The complex diagnosis of intraocular lymphoma
Characteristic ‘leopard spotting’ appearance in primary intraocular lymphoma

The complex diagnosis of intraocular lymphoma

March 2, 2024 Drs James Brodie, Laura Butler and Rachael Niederer

Intraocular lymphoma (IOL) comprises a heterogenous group of malignant lymphocytic neoplasms arising from either within the central nervous system as a primary intraocular lymphoma (PIOL) – a subset of primary CNS lymphoma (PCNSL) – or outside the central nervous system (CNS) as a metastasis from a non-ocular neoplasm (secondary intraocular lymphoma)1. In PIOL the lymphoma cells are confined only to the eye, with no evidence of spread to the brain or cerebrospinal fluid (CSF), although concomitant and subsequent intracranial involvement is common2. Almost all cases of PIOL are reported to be B-cell type in origin and fall within the category of diffuse large B-cell lymphomas, with fewer cases being of T-cell origin3.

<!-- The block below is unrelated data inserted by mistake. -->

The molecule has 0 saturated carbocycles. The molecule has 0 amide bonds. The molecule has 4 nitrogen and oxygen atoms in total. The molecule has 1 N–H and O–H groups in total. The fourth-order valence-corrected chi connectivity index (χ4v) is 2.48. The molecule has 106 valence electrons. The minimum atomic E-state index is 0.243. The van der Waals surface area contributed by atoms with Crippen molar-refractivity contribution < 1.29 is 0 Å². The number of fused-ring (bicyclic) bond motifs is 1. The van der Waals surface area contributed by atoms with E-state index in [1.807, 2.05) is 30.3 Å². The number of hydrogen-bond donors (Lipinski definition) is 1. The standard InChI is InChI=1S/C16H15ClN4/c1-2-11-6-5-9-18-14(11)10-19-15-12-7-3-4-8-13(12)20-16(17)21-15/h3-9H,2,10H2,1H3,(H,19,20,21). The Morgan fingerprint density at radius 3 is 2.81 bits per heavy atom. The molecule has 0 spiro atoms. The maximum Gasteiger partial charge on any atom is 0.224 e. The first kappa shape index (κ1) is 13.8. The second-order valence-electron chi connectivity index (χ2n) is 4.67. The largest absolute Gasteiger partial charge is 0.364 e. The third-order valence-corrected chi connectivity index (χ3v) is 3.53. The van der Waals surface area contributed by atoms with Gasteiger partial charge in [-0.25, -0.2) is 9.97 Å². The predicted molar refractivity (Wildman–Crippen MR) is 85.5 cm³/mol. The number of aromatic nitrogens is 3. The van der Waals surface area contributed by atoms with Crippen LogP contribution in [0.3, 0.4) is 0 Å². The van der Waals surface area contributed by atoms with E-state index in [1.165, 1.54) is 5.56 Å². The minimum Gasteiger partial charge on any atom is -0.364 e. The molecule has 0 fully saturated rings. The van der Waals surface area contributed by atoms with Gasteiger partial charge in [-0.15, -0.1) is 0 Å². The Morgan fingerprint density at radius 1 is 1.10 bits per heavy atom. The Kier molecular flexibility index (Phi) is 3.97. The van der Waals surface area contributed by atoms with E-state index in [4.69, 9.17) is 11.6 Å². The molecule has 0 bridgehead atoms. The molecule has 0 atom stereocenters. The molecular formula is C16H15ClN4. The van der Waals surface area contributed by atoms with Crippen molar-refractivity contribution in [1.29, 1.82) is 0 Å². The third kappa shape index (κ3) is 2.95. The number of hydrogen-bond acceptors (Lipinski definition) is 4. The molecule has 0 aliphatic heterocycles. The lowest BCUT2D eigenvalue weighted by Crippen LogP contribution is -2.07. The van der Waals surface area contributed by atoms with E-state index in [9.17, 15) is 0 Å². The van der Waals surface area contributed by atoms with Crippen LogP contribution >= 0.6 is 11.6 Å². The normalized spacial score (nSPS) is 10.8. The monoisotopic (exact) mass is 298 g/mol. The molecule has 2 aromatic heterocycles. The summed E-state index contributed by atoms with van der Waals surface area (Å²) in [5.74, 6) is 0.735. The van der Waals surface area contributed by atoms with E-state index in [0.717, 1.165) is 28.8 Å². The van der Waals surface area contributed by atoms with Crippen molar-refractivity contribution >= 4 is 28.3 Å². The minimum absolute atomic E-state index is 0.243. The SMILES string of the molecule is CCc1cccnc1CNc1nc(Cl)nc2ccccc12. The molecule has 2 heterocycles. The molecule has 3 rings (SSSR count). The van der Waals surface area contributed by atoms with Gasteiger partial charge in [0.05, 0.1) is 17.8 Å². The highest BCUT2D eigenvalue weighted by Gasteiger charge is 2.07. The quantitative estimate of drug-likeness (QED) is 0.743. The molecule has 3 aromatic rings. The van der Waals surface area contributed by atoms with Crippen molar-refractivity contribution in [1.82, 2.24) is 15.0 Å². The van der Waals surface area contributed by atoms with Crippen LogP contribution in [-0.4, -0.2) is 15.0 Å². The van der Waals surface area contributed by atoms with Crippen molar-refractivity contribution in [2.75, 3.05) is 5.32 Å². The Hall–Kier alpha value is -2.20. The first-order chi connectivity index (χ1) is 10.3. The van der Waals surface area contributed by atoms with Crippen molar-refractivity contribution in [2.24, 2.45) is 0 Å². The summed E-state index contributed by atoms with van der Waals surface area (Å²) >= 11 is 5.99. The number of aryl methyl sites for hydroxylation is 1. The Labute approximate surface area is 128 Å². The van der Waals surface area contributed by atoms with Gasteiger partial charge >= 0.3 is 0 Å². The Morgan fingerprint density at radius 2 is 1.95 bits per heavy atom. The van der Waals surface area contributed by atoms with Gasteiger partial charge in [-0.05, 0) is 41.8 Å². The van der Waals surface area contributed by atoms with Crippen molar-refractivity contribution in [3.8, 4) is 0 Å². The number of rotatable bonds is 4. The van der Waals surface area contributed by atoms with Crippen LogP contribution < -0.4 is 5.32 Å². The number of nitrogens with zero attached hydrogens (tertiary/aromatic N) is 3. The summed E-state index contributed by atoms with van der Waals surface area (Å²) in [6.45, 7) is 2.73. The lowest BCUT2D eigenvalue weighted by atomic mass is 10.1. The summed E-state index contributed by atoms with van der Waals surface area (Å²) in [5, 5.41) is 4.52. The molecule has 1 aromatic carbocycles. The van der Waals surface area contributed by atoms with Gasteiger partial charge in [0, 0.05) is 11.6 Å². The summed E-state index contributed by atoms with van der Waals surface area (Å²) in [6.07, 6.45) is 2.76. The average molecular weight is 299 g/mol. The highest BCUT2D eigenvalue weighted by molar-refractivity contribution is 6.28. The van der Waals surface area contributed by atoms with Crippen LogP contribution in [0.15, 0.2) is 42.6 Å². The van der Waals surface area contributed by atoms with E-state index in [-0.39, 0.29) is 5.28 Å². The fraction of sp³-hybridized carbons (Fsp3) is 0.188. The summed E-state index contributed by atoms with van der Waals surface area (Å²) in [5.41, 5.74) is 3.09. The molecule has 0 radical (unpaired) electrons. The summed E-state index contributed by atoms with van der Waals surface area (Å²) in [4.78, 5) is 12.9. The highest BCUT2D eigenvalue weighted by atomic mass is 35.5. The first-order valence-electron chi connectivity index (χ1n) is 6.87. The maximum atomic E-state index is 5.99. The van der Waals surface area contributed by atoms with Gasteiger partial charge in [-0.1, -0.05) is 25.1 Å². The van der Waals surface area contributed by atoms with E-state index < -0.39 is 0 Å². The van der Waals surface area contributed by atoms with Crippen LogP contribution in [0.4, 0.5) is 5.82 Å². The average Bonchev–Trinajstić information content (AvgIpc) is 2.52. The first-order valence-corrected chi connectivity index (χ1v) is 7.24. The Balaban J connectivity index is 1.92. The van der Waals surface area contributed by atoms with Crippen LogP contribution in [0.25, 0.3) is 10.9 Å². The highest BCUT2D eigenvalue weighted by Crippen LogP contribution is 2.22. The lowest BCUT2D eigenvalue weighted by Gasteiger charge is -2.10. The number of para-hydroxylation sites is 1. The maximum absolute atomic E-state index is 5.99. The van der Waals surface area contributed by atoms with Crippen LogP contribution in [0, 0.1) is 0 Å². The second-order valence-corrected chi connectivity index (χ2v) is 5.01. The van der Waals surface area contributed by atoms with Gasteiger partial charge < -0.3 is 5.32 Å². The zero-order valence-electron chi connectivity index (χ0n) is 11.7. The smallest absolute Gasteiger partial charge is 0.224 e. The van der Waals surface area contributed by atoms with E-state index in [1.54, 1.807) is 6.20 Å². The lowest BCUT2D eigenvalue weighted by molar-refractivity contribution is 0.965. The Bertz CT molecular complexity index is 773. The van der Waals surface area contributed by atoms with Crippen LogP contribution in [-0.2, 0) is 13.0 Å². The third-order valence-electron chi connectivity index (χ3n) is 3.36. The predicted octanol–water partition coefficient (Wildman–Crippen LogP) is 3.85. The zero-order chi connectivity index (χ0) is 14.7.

The mean age of presentation for PIOL is in the fifth and sixth decades of life, although cases in children and adolescents have been reported. It shows no racial predilection but has a reported sex bias, with some studies showing women are twice as likely as men to be affected4. Incidence of the disease seems to be increasing, for reasons unknown but thought to include our increasing life expectancy and an increase in the use of systemic immunosuppressive drugs3,4.


An IOL diagnosis is difficult to reach, as discussed further below, but it is crucial to do so in a timely manner as it is both a sight- and life-threatening condition requiring prompt treatment.


Clinical presentation